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Experiments with Crane Load Cells

Experiments for measuring loads and load distributions that occur in day-to-day stage rigging scenarios.
In its January 2007 meeting, ESTA task group on chain hoist usage has decided to have its member Eilon Engineering conduct an experiment aimed at measuring loads and load distributions that occur in day-to-day stage rigging scenarios. On March 5, 2007 experiments were conducted in the exhibitions center in Tel Aviv Israel.
Experiment 1:
A structure of one truss with three loads and three hoists. Experienced rigging personnel tried to level and balance the truss. When using the load cells we could see that the attempts to balance the truss visually resulted in random balancing and imbalanced load division on the hoists. We also noticed that a slight operation of one of the hoists even for just a fraction of a second resulted in additions of hundreds of pounds, while the truss still seemed visually balanced. Conclusion: A visually balanced structure is likely to have imbalanced load division and some of the hoists might even be overloaded.
     


Scientifically, each time there are more than two hoists on a truss, or more than three hoists in a structure, there will occur the phenomenon known as "Statically Indeterminate Structure", which results in unpredictable load distribution. In most cases this will cause load imbalance, where some of the hoists may reach overload while others carry only a small part of the load. Thus, overload situations might happen to the most experienced riggers, even if each hanging point's load is calculated and the calculation falls within the limitations of the nominal hoist and truss capacity. The actual load distribution on the truss is still unpredictable and cannot be calculated, or even estimated.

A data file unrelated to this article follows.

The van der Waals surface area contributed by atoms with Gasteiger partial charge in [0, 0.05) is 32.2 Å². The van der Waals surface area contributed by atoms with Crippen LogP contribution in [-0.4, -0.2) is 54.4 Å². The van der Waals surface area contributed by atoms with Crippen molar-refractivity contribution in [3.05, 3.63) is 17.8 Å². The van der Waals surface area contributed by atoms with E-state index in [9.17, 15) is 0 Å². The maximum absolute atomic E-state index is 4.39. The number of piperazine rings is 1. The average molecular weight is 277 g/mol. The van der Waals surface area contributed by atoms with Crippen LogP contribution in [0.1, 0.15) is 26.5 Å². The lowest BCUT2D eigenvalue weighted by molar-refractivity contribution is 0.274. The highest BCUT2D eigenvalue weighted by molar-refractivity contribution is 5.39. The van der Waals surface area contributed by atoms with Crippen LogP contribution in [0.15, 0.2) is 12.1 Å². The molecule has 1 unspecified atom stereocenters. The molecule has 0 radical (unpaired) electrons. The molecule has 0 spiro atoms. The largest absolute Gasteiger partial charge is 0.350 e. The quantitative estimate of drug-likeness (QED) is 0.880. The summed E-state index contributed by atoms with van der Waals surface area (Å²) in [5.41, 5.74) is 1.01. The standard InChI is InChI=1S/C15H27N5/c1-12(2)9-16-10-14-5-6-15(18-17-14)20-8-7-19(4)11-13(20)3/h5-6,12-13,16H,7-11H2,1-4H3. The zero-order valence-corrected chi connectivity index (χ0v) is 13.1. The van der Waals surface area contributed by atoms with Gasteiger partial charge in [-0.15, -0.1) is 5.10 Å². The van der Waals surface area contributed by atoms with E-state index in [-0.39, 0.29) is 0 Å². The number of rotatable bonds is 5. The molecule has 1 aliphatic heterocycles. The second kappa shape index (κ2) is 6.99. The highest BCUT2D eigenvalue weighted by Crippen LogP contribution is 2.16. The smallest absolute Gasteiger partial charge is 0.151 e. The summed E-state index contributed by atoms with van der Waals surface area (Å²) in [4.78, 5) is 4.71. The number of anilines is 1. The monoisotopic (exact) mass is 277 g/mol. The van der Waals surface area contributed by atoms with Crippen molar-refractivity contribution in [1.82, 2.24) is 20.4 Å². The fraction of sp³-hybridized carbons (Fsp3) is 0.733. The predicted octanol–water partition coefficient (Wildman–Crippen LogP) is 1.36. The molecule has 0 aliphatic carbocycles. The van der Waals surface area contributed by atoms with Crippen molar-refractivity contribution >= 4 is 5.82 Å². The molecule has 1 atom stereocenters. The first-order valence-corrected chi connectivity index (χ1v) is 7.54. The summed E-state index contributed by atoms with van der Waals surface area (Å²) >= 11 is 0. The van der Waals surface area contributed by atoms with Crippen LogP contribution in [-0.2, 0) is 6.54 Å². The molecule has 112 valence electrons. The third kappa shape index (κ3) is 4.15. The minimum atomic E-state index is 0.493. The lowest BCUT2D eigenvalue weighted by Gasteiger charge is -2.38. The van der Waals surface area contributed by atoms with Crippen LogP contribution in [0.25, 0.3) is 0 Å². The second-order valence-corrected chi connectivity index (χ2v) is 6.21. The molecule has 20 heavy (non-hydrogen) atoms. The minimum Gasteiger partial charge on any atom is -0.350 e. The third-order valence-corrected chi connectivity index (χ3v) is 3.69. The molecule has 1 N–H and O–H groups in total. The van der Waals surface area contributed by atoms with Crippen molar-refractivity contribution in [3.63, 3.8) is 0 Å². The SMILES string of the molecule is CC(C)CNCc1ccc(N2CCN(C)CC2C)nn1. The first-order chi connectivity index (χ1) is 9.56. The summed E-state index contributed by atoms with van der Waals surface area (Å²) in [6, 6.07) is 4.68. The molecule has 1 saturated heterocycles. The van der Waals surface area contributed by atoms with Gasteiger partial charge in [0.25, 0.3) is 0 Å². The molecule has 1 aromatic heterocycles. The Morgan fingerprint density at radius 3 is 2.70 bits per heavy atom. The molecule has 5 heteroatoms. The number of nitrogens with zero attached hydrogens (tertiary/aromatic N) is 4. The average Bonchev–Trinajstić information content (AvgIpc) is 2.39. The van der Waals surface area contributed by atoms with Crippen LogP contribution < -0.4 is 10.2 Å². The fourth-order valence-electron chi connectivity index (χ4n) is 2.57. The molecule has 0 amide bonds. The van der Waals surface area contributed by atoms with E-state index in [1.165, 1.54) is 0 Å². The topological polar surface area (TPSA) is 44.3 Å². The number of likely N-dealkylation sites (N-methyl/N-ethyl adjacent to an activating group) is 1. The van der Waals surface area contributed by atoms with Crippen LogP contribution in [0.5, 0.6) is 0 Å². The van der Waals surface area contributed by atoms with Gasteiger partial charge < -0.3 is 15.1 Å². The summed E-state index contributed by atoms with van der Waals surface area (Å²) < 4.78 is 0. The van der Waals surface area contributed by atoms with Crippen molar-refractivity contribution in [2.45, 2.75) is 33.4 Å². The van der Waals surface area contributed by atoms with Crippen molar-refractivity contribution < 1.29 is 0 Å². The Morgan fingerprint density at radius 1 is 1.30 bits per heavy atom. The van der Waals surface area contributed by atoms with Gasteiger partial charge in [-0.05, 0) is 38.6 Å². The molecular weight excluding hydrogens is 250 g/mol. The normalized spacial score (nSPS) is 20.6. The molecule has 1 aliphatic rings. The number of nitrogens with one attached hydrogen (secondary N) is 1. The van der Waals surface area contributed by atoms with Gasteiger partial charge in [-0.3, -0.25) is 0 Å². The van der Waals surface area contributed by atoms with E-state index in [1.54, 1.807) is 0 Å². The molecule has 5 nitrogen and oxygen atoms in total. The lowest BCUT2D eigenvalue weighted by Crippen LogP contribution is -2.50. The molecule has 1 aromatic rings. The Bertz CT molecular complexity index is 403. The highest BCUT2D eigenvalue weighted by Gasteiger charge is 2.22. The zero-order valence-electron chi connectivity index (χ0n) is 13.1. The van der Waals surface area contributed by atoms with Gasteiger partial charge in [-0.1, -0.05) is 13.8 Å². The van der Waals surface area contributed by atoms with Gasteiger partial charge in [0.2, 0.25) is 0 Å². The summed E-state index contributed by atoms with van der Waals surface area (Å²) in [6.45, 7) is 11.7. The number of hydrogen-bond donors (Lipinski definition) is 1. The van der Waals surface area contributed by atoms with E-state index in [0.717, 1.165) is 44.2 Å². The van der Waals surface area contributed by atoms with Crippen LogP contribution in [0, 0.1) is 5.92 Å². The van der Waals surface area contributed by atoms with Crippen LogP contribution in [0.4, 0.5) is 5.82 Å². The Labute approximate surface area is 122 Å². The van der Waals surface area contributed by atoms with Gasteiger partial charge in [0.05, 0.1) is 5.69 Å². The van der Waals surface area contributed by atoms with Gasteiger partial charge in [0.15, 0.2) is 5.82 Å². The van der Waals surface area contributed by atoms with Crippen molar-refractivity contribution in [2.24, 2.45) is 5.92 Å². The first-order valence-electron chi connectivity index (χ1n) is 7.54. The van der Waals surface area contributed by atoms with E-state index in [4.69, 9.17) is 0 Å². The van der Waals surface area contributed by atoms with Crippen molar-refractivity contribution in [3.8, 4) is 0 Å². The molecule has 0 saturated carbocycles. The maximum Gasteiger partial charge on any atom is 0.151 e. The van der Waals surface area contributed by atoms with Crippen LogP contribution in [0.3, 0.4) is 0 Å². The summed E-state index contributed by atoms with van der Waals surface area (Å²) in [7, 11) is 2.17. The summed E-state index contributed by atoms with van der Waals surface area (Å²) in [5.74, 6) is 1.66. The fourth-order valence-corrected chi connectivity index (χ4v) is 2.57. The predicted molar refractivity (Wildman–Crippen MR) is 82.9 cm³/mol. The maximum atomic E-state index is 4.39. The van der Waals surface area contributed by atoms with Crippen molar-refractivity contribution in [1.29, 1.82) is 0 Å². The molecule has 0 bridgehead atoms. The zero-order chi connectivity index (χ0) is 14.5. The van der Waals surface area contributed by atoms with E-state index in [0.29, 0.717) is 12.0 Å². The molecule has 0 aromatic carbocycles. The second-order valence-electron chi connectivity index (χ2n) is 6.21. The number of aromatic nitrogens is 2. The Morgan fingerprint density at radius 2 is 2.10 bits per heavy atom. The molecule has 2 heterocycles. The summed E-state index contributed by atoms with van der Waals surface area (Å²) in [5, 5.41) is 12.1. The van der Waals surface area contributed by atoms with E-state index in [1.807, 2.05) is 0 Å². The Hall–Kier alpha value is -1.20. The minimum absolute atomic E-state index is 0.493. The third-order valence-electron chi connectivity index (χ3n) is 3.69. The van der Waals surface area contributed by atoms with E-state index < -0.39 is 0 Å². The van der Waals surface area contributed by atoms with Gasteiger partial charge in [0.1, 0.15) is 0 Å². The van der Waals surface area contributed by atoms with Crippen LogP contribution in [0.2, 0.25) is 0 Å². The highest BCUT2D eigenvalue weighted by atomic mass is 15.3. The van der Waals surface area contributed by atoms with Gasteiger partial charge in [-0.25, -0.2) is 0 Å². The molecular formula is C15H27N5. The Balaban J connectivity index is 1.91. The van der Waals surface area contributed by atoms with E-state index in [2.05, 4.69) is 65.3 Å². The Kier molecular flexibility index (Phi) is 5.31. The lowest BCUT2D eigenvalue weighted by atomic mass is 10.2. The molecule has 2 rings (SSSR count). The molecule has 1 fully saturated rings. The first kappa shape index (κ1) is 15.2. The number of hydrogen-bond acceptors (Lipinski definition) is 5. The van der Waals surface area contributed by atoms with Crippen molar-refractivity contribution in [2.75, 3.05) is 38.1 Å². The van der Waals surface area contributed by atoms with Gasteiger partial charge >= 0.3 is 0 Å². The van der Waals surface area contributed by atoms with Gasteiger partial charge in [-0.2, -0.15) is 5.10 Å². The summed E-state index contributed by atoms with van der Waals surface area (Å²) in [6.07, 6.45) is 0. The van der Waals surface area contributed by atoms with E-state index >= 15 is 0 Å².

Experiment 2:
A mother grid structure was erected. The upper grid was suspended from the ceiling by four identical chain hoists simultaneously controlled by one switch. One load cell was hung inline with each of the four hoists. An identical arrangement of grid, hoists and load cells was suspended from this upper grid. In the experiment, a slight change in the weight of the loads on the lower grid triggered a practically incalculable change in the reading exhibited by the load cells on the upper grid. Conclusion: On a mother-grid structure any changes in the lower grid load or load distribution will usually change the load values and distribution on the upper grid, which in turn might cause an overload situation.
        
Experiment 3:
Measurement of dynamic loads involved in an acrobat performance. The load cells recorded maximum of 237% of the acrobat's self weight. Conclusion: Significant dynamic loads are involved in aerial acrobatics
        
Experiment 4:
Measurement of dynamic loads involved in lifting a load with a hoist and stopping the hoist's operation. We conducted this test with both 50 ft / minute hoist and 14 ft / minute. With the 50ft / minute hoist the load cells recorded max. measurements of 180% of the load's weight. With the 14ft / minute hoist the load cells recorded a max. measurements of 120% of the load's weight. Conclusion: Dynamic loads exist during starting / stopping the hoist's operation. The faster the hoist is, the larger the dynamic forces are.
        
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